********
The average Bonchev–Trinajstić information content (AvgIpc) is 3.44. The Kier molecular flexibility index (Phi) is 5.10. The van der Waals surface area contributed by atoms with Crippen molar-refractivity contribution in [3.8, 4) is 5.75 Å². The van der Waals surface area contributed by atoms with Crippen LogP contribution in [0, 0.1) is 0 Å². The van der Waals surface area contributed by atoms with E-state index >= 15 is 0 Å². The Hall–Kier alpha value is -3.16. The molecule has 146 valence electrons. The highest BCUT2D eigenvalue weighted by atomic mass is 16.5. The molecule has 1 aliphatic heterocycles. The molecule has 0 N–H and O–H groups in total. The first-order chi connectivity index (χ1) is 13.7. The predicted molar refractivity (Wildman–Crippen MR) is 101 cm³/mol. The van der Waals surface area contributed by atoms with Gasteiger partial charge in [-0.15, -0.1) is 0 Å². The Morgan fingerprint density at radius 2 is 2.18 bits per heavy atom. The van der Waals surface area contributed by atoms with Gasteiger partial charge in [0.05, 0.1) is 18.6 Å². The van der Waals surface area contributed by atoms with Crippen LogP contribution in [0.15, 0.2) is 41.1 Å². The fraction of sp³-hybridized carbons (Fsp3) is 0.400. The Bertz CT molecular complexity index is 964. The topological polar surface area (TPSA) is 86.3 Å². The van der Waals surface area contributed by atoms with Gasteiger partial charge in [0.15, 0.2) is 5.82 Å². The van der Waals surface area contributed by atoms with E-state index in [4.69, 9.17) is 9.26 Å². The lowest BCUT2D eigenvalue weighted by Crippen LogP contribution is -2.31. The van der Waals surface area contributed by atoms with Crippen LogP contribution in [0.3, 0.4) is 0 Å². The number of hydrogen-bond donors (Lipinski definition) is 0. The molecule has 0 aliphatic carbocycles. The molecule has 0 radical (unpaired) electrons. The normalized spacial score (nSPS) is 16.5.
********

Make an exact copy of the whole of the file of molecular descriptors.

The average Bonchev–Trinajstić information content (AvgIpc) is 3.44. The Kier molecular flexibility index (Phi) is 5.10. The van der Waals surface area contributed by atoms with Crippen molar-refractivity contribution in [3.8, 4) is 5.75 Å². The van der Waals surface area contributed by atoms with Crippen LogP contribution in [0, 0.1) is 0 Å². The van der Waals surface area contributed by atoms with E-state index >= 15 is 0 Å². The Hall–Kier alpha value is -3.16. The molecule has 146 valence electrons. The highest BCUT2D eigenvalue weighted by atomic mass is 16.5. The molecule has 1 aliphatic heterocycles. The molecule has 0 N–H and O–H groups in total. The first-order chi connectivity index (χ1) is 13.7. The predicted molar refractivity (Wildman–Crippen MR) is 101 cm³/mol. The van der Waals surface area contributed by atoms with Gasteiger partial charge in [-0.15, -0.1) is 0 Å². The Morgan fingerprint density at radius 2 is 2.18 bits per heavy atom. The van der Waals surface area contributed by atoms with Gasteiger partial charge in [0.05, 0.1) is 18.6 Å². The van der Waals surface area contributed by atoms with Crippen LogP contribution in [0.15, 0.2) is 41.1 Å². The fraction of sp³-hybridized carbons (Fsp3) is 0.400. The Bertz CT molecular complexity index is 964. The topological polar surface area (TPSA) is 86.3 Å². The van der Waals surface area contributed by atoms with Gasteiger partial charge in [0.15, 0.2) is 5.82 Å². The van der Waals surface area contributed by atoms with E-state index in [4.69, 9.17) is 9.26 Å². The lowest BCUT2D eigenvalue weighted by Crippen LogP contribution is -2.31. The van der Waals surface area contributed by atoms with Crippen LogP contribution in [0.3, 0.4) is 0 Å². The number of hydrogen-bond donors (Lipinski definition) is 0. The molecule has 0 aliphatic carbocycles. The molecule has 0 radical (unpaired) electrons. The normalized spacial score (nSPS) is 16.5.